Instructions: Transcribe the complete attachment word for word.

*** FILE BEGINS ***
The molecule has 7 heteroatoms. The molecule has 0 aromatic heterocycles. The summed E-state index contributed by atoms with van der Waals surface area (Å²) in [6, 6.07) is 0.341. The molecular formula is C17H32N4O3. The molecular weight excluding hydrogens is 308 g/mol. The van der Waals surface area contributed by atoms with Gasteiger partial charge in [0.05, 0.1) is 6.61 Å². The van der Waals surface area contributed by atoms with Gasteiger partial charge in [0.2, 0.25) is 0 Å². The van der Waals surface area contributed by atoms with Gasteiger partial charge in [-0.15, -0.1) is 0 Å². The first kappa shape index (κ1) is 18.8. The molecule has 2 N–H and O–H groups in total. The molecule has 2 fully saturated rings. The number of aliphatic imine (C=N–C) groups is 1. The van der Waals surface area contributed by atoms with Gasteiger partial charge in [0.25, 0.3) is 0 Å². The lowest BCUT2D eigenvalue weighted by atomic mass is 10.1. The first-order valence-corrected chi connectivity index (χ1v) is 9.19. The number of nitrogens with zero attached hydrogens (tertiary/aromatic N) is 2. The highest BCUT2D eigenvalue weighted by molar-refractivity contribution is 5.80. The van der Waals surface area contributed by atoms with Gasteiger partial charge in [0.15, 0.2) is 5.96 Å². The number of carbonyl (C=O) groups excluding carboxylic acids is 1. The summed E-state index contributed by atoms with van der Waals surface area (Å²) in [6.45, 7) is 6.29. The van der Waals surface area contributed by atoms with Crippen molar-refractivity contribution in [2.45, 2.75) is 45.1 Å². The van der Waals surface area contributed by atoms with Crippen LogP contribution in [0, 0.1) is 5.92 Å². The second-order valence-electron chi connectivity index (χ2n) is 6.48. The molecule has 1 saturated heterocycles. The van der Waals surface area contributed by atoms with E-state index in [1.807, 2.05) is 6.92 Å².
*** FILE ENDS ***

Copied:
The molecule has 7 heteroatoms. The molecule has 0 aromatic heterocycles. The summed E-state index contributed by atoms with van der Waals surface area (Å²) in [6, 6.07) is 0.341. The molecular formula is C17H32N4O3. The molecular weight excluding hydrogens is 308 g/mol. The van der Waals surface area contributed by atoms with Gasteiger partial charge in [0.05, 0.1) is 6.61 Å². The van der Waals surface area contributed by atoms with Gasteiger partial charge in [0.2, 0.25) is 0 Å². The van der Waals surface area contributed by atoms with Gasteiger partial charge in [-0.15, -0.1) is 0 Å². The first kappa shape index (κ1) is 18.8. The molecule has 2 N–H and O–H groups in total. The molecule has 2 fully saturated rings. The number of aliphatic imine (C=N–C) groups is 1. The van der Waals surface area contributed by atoms with Gasteiger partial charge in [0.25, 0.3) is 0 Å². The lowest BCUT2D eigenvalue weighted by atomic mass is 10.1. The first-order valence-corrected chi connectivity index (χ1v) is 9.19. The number of nitrogens with zero attached hydrogens (tertiary/aromatic N) is 2. The highest BCUT2D eigenvalue weighted by molar-refractivity contribution is 5.80. The van der Waals surface area contributed by atoms with Gasteiger partial charge in [0.15, 0.2) is 5.96 Å². The number of carbonyl (C=O) groups excluding carboxylic acids is 1. The summed E-state index contributed by atoms with van der Waals surface area (Å²) in [6.45, 7) is 6.29. The van der Waals surface area contributed by atoms with Crippen molar-refractivity contribution in [2.45, 2.75) is 45.1 Å². The van der Waals surface area contributed by atoms with Crippen LogP contribution in [0, 0.1) is 5.92 Å². The second-order valence-electron chi connectivity index (χ2n) is 6.48. The molecule has 1 saturated heterocycles. The van der Waals surface area contributed by atoms with E-state index in [1.807, 2.05) is 6.92 Å².